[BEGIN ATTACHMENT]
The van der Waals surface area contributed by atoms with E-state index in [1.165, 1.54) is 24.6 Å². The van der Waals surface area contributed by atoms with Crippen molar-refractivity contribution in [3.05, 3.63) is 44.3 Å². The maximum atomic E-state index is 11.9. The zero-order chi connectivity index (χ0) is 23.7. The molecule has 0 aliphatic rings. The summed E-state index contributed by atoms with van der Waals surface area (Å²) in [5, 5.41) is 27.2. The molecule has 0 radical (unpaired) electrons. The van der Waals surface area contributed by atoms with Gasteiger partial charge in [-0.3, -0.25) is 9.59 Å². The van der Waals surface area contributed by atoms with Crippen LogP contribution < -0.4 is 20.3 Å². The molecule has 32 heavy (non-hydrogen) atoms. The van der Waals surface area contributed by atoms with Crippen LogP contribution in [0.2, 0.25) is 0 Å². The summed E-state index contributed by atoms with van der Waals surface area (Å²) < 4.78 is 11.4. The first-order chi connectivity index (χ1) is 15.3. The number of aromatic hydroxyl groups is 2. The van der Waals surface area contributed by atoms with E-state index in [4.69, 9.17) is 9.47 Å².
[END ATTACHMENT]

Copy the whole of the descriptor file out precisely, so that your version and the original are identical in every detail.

The van der Waals surface area contributed by atoms with E-state index in [1.165, 1.54) is 24.6 Å². The van der Waals surface area contributed by atoms with Crippen molar-refractivity contribution in [3.05, 3.63) is 44.3 Å². The maximum atomic E-state index is 11.9. The zero-order chi connectivity index (χ0) is 23.7. The molecule has 0 aliphatic rings. The summed E-state index contributed by atoms with van der Waals surface area (Å²) in [5, 5.41) is 27.2. The molecule has 0 radical (unpaired) electrons. The van der Waals surface area contributed by atoms with Gasteiger partial charge in [-0.3, -0.25) is 9.59 Å². The van der Waals surface area contributed by atoms with Crippen LogP contribution < -0.4 is 20.3 Å². The molecule has 32 heavy (non-hydrogen) atoms. The van der Waals surface area contributed by atoms with Crippen LogP contribution in [0.2, 0.25) is 0 Å². The summed E-state index contributed by atoms with van der Waals surface area (Å²) < 4.78 is 11.4. The first-order chi connectivity index (χ1) is 15.3. The number of aromatic hydroxyl groups is 2. The van der Waals surface area contributed by atoms with E-state index in [4.69, 9.17) is 9.47 Å².